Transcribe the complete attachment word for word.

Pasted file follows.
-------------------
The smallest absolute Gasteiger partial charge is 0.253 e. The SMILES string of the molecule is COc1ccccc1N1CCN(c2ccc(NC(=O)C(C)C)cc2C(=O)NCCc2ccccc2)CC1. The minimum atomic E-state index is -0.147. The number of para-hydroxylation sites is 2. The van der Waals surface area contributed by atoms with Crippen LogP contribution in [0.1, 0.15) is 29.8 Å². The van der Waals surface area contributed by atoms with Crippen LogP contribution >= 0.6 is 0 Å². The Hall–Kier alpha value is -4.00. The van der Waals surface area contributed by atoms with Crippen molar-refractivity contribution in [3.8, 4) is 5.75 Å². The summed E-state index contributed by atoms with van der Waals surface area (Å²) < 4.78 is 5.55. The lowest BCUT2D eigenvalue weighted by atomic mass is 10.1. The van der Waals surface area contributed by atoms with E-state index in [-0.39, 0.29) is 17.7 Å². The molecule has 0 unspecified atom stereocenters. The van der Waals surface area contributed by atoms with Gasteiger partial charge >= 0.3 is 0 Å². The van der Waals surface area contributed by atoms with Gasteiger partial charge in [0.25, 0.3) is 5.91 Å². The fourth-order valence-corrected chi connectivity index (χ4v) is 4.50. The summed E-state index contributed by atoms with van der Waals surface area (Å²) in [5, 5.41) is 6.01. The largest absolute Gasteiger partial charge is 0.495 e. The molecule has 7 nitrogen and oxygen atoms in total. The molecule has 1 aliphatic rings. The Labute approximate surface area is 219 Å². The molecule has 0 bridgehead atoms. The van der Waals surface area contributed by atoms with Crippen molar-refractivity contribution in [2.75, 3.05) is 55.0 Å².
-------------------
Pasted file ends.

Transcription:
The smallest absolute Gasteiger partial charge is 0.253 e. The SMILES string of the molecule is COc1ccccc1N1CCN(c2ccc(NC(=O)C(C)C)cc2C(=O)NCCc2ccccc2)CC1. The minimum atomic E-state index is -0.147. The number of para-hydroxylation sites is 2. The van der Waals surface area contributed by atoms with Crippen LogP contribution in [0.1, 0.15) is 29.8 Å². The van der Waals surface area contributed by atoms with Crippen LogP contribution >= 0.6 is 0 Å². The Hall–Kier alpha value is -4.00. The van der Waals surface area contributed by atoms with Crippen molar-refractivity contribution in [3.8, 4) is 5.75 Å². The summed E-state index contributed by atoms with van der Waals surface area (Å²) < 4.78 is 5.55. The lowest BCUT2D eigenvalue weighted by atomic mass is 10.1. The van der Waals surface area contributed by atoms with E-state index in [-0.39, 0.29) is 17.7 Å². The molecule has 0 unspecified atom stereocenters. The van der Waals surface area contributed by atoms with Gasteiger partial charge >= 0.3 is 0 Å². The van der Waals surface area contributed by atoms with Gasteiger partial charge in [0.25, 0.3) is 5.91 Å². The fourth-order valence-corrected chi connectivity index (χ4v) is 4.50. The summed E-state index contributed by atoms with van der Waals surface area (Å²) in [5, 5.41) is 6.01. The largest absolute Gasteiger partial charge is 0.495 e. The molecule has 7 nitrogen and oxygen atoms in total. The molecule has 1 aliphatic rings. The Labute approximate surface area is 219 Å². The molecule has 0 bridgehead atoms. The van der Waals surface area contributed by atoms with Crippen molar-refractivity contribution in [2.75, 3.05) is 55.0 Å².